Scope magnification suggestion

centermass556centermass556 Senior MemberPosts: 3,508 Senior Member
For you shooters....

What would your magnification range be for a .223 you plan on shooting out to 300yrds with, and a .308 you plan to shoot out to 500yrds with
"To have really lived, you must have almost died. To those who have fought for it, freedom has a flavor the protected will never know."
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Replies

  • BigDanSBigDanS Senior Member Posts: 6,788 Senior Member
    As always it depends on how much you want to spend. 4x12x40 seems to be a sweet spot for a balance between weight, light transmission and magnification over longer distances. I have a Redfield Revenge 4x12x40 on my .243 and I am satisfied with it out to 300 .

    D
    "A patriot is mocked, scorned and hated; yet when his cause succeeds, all men will join him, for then it costs nothing to be a patriot." Mark Twain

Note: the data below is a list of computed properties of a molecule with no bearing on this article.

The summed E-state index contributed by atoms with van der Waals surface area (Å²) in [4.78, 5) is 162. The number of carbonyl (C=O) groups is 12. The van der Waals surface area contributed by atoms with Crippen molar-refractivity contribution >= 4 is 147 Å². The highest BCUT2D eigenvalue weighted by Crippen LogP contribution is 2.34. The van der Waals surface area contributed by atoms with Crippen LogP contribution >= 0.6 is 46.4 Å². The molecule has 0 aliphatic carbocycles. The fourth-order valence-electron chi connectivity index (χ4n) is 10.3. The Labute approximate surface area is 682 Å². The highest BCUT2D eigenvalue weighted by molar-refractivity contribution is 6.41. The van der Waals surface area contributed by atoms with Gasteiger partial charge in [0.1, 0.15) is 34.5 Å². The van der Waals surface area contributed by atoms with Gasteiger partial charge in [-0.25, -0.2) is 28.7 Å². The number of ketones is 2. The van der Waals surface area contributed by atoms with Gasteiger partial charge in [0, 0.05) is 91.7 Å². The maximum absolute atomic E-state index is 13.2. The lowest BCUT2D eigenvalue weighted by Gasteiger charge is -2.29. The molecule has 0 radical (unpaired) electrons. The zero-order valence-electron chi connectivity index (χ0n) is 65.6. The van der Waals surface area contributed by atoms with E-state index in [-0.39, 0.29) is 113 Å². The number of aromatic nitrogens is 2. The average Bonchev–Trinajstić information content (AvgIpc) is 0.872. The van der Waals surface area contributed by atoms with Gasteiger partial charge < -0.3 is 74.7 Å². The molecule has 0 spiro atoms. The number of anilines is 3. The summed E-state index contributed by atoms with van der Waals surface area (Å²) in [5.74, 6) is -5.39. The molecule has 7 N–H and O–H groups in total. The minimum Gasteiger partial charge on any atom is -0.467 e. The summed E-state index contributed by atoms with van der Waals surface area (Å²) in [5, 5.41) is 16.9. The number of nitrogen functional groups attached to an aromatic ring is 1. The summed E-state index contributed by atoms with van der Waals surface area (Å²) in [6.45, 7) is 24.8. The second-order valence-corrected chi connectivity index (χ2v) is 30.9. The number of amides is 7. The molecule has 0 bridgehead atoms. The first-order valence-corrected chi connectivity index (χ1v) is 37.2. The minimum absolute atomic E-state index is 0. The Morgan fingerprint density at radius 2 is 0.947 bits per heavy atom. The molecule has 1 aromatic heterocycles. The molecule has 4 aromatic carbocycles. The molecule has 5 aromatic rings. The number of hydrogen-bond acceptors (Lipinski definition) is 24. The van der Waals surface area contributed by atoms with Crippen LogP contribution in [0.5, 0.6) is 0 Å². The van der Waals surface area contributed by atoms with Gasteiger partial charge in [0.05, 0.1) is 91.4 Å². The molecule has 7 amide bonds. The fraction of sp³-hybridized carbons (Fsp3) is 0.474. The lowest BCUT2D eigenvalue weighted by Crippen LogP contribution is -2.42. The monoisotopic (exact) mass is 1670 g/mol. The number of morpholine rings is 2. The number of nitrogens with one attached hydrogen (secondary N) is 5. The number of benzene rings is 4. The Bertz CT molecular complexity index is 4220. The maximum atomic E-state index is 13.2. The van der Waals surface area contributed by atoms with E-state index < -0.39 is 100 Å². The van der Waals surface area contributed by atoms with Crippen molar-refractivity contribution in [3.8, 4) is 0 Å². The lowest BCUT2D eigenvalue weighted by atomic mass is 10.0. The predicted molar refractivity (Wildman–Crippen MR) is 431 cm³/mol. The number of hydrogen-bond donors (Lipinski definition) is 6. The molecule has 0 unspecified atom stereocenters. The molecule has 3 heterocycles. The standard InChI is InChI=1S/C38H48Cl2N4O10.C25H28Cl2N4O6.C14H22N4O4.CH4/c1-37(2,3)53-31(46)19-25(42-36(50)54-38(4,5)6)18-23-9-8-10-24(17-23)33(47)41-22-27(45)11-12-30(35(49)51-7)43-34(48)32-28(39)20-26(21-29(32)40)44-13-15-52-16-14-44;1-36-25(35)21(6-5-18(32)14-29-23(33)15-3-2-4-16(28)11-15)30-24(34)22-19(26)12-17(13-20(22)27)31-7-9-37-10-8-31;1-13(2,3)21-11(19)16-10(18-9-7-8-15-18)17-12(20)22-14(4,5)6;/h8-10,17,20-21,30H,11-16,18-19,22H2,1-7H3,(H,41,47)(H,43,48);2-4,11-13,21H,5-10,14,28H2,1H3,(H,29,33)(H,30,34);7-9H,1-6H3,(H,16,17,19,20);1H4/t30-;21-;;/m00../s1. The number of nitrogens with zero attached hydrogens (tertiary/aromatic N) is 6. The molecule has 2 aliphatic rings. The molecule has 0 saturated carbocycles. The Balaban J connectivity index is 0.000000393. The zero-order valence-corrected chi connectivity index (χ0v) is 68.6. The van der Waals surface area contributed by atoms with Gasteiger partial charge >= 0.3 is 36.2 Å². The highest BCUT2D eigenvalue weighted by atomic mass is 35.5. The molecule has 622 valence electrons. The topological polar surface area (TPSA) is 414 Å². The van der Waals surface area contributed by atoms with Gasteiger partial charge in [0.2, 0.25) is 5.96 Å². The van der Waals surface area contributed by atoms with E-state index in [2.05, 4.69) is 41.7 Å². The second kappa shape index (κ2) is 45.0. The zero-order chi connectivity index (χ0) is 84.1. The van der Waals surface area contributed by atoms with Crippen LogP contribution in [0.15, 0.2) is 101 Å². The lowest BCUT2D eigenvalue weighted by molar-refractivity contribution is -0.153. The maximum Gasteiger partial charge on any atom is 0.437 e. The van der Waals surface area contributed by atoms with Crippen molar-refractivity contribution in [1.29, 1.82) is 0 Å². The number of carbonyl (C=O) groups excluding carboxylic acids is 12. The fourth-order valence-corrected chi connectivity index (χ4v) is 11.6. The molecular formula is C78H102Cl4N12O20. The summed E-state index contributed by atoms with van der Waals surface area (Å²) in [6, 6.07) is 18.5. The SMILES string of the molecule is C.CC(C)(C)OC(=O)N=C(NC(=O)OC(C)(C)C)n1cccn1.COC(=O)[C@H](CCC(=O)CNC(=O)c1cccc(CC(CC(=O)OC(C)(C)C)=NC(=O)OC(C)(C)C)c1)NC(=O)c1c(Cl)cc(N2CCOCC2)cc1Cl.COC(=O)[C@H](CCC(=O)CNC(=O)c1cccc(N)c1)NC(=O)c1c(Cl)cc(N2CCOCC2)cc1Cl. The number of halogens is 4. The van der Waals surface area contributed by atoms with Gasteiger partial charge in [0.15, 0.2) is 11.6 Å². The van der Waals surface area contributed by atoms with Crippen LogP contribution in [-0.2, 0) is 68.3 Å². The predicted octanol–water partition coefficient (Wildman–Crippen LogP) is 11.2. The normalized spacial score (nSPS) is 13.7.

Alcohol, Tobacco, Firearms and Explosives.... now who's bringing the hot wings? :jester:
  • JeeperJeeper Senior Member Posts: 2,952 Senior Member
    BigDanS wrote: »
    As always it depends on how much you want to spend. 4x12x40 seems to be a sweet spot for a balance between weight, light transmission and magnification over longer distances. I have a Redfield Revenge 4x12x40 on my .243 and I am satisfied with it out to 300 .

    D

    This. Anything doing duty past 200 yds, I prefer 4-12. 3-9 minimum.

    Luis